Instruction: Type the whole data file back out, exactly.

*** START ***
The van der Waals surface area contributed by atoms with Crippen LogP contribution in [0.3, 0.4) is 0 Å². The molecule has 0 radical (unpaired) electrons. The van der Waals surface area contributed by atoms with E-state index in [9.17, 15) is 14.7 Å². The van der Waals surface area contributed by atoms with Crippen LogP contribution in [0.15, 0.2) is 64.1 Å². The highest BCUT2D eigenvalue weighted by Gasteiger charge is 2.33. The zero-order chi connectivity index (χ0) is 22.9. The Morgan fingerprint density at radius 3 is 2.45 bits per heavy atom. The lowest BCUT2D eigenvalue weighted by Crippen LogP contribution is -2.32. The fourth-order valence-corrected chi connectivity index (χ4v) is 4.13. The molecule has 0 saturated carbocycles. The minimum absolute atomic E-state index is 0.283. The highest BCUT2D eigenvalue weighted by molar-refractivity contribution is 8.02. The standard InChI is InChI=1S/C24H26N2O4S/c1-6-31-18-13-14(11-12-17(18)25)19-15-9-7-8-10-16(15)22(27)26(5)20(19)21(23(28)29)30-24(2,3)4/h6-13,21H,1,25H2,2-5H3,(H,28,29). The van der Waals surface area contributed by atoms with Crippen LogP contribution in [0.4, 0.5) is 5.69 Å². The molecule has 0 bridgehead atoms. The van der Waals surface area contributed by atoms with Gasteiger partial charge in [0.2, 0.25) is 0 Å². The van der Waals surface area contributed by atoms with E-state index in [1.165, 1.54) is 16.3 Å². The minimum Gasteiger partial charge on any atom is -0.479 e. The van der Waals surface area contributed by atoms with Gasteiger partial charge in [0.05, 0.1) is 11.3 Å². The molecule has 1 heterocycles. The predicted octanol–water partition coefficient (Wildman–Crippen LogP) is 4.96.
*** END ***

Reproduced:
The van der Waals surface area contributed by atoms with Crippen LogP contribution in [0.3, 0.4) is 0 Å². The molecule has 0 radical (unpaired) electrons. The van der Waals surface area contributed by atoms with E-state index in [9.17, 15) is 14.7 Å². The van der Waals surface area contributed by atoms with Crippen LogP contribution in [0.15, 0.2) is 64.1 Å². The highest BCUT2D eigenvalue weighted by Gasteiger charge is 2.33. The zero-order chi connectivity index (χ0) is 22.9. The Morgan fingerprint density at radius 3 is 2.45 bits per heavy atom. The lowest BCUT2D eigenvalue weighted by Crippen LogP contribution is -2.32. The fourth-order valence-corrected chi connectivity index (χ4v) is 4.13. The molecule has 0 saturated carbocycles. The minimum absolute atomic E-state index is 0.283. The highest BCUT2D eigenvalue weighted by molar-refractivity contribution is 8.02. The standard InChI is InChI=1S/C24H26N2O4S/c1-6-31-18-13-14(11-12-17(18)25)19-15-9-7-8-10-16(15)22(27)26(5)20(19)21(23(28)29)30-24(2,3)4/h6-13,21H,1,25H2,2-5H3,(H,28,29). The van der Waals surface area contributed by atoms with Crippen LogP contribution in [0.4, 0.5) is 5.69 Å². The molecule has 0 bridgehead atoms. The van der Waals surface area contributed by atoms with Gasteiger partial charge in [0.2, 0.25) is 0 Å². The van der Waals surface area contributed by atoms with E-state index in [1.165, 1.54) is 16.3 Å². The minimum Gasteiger partial charge on any atom is -0.479 e. The van der Waals surface area contributed by atoms with Gasteiger partial charge in [0.05, 0.1) is 11.3 Å². The molecule has 1 heterocycles. The predicted octanol–water partition coefficient (Wildman–Crippen LogP) is 4.96.